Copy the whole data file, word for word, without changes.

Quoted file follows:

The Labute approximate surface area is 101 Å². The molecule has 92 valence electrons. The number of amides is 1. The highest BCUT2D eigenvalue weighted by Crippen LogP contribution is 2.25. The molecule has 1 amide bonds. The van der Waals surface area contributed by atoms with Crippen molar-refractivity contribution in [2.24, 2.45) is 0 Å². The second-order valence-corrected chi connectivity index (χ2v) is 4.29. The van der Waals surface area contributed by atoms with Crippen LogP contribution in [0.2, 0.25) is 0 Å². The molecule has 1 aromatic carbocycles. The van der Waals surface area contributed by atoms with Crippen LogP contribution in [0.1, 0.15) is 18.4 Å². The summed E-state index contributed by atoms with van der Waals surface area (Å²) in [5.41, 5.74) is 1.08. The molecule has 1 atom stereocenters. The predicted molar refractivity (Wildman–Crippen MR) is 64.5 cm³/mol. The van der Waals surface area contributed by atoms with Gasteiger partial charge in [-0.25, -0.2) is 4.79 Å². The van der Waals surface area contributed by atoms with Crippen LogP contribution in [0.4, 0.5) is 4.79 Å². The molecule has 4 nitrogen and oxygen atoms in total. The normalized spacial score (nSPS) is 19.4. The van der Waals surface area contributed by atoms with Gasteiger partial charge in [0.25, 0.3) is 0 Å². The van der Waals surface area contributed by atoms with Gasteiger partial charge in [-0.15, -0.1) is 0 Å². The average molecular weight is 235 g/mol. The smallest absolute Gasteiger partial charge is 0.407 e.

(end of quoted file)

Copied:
The Labute approximate surface area is 101 Å². The molecule has 92 valence electrons. The number of amides is 1. The highest BCUT2D eigenvalue weighted by Crippen LogP contribution is 2.25. The molecule has 1 amide bonds. The van der Waals surface area contributed by atoms with Crippen molar-refractivity contribution in [2.24, 2.45) is 0 Å². The second-order valence-corrected chi connectivity index (χ2v) is 4.29. The van der Waals surface area contributed by atoms with Crippen LogP contribution in [0.2, 0.25) is 0 Å². The molecule has 1 aromatic carbocycles. The van der Waals surface area contributed by atoms with Crippen LogP contribution in [0.1, 0.15) is 18.4 Å². The summed E-state index contributed by atoms with van der Waals surface area (Å²) in [5.41, 5.74) is 1.08. The molecule has 1 atom stereocenters. The predicted molar refractivity (Wildman–Crippen MR) is 64.5 cm³/mol. The van der Waals surface area contributed by atoms with Gasteiger partial charge in [-0.25, -0.2) is 4.79 Å². The van der Waals surface area contributed by atoms with Crippen LogP contribution in [0.4, 0.5) is 4.79 Å². The molecule has 4 nitrogen and oxygen atoms in total. The normalized spacial score (nSPS) is 19.4. The van der Waals surface area contributed by atoms with Gasteiger partial charge in [0.25, 0.3) is 0 Å². The van der Waals surface area contributed by atoms with Gasteiger partial charge in [-0.15, -0.1) is 0 Å². The average molecular weight is 235 g/mol. The smallest absolute Gasteiger partial charge is 0.407 e.